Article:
Archive for February, 2009


WATCH: Mark Schapiro Talks Carcinogens and BPA on The Lionel Show

Wednesday, February 25th, 2009

For years, chemical manufacturers have been on a 2-assembly-line system: one line for products used by US consumers, another for those destined for the EU and other countries with stricter product safety standards. The FDA has been lax in their duty to protect us: known carcinogens and mutagens have been allowed to sneak into plastics in our electronics, cosmetics, children’s toys—basically, anything made with plastic. Safer alternatives exist, yet we’re still exposed to these harmful chemicals daily.

In this interview, investigative journalist Mark Schapiro (Exposed: The Toxic Chemistry of Everyday Products and What’s at Stake for American Power) sits down with Air America’s Lionel to discuss the precautionary principle, the FDA, and the real meaning of “gives you cancer.”

An audio podcast of the entire interview can be found here:

Part 1

and here:

Part 2

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Jeffrey Smith on Healthy School Lunches

Wednesday, February 25th, 2009

Jeffrey Smith, author of Genetic Roulette, takes a look at the health effects of processed and gmo foods in school lunches, citing a slightly terrifying science experiment in which lab mice fed only junk foods basically lost their minds and tore each other apart. Scary.

Before the Appleton Wisconsin high school changed their cafeteria’s diet of processed foods to wholesome, nutritious food, the school was described as out-of-control. There were weapons violations, student disruptions, and a cop on duty full-time. After the change in school meals, the students were calm, focused, and orderly. There were no more weapons violations, and no suicides, expulsions, dropouts, or drug violations. The new diet and improved behavior has lasted for seven years, and now other schools are changing their meal programs with similar results.

Years ago, a science class at Appleton found support for their new diet by conducting a cruel and unusual experiment with three mice. They fed them the junk food that kids in other high schools eat everyday. The mice freaked out. Their behavior was totally different than the three mice in the neighboring cage. The neighboring mice had good karma; they were fed nutritious whole foods and behaved like mice. They slept during the day inside their cardboard tube, played with each other, and acted very mouse-like.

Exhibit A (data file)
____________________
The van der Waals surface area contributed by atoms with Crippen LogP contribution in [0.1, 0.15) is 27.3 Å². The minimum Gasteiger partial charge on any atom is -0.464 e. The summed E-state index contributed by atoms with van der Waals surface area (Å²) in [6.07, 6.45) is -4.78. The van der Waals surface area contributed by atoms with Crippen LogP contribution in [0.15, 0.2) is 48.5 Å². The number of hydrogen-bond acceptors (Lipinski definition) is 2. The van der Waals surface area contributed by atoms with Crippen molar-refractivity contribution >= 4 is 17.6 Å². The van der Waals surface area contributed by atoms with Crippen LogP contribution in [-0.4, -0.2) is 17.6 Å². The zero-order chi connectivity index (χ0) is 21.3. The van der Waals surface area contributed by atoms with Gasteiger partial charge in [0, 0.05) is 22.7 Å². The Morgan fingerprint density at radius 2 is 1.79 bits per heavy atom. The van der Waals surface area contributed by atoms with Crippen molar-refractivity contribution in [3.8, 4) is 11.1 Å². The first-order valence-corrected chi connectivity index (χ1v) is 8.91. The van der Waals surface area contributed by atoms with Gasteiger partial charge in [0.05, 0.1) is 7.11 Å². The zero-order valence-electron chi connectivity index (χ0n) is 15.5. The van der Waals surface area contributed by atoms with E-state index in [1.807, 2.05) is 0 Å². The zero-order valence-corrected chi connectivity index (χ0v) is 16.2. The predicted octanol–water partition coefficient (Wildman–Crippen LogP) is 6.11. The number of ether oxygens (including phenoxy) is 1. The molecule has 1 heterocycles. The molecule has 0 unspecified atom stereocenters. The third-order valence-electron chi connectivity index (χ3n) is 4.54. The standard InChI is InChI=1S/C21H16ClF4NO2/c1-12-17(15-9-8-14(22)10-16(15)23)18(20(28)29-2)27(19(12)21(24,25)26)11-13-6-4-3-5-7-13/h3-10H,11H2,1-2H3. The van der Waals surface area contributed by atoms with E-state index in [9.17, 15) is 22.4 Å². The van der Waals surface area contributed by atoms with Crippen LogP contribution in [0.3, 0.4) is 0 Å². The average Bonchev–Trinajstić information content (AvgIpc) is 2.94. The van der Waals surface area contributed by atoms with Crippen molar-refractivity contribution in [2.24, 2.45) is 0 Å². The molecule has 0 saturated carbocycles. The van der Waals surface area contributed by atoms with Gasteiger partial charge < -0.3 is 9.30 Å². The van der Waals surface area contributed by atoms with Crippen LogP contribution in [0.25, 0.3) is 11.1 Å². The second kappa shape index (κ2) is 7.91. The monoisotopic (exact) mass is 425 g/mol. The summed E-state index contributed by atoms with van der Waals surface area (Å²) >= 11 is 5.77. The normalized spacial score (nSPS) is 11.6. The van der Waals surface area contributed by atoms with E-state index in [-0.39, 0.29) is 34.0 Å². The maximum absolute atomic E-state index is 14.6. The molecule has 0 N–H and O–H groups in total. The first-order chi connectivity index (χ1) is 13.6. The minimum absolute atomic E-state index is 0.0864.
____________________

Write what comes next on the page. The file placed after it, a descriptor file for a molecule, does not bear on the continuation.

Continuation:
The junk food mice, on the other hand, destroyed their cardboard tube, were no longer nocturnal, stopped playing with each other, fought often, and two mice eventually killed the third and ate it. After the three month experiment, the students rehabilitated the two surviving junk food mice with a diet of whole foods. After about three weeks, the mice came around.

Sister Luigi Frigo repeats this experiment every year in her second grade class in Cudahy, Wisconsin, but mercifully, for only four days. Even on the first day of junk food, the mice’s behavior “changes drastically.” They become lazy, antisocial, and nervous. And it still takes the mice about two to three weeks on unprocessed foods to return to normal. One year, the second graders tried to do the experiment again a few months later with the same mice, but this time the animals refused to eat the junk food.

Across the ocean in Holland, a student fed one group of mice genetically modified (GM) corn and soy, and another group the non-GM variety. The GM mice stopped playing with each other and withdrew into their own parts of the cage. When the student tried to pick them up, unlike their well-behaved neighbors, the GM mice scampered around in apparent fear and tried to climb the walls. One mouse in the GM group was found dead at the end of the experiment.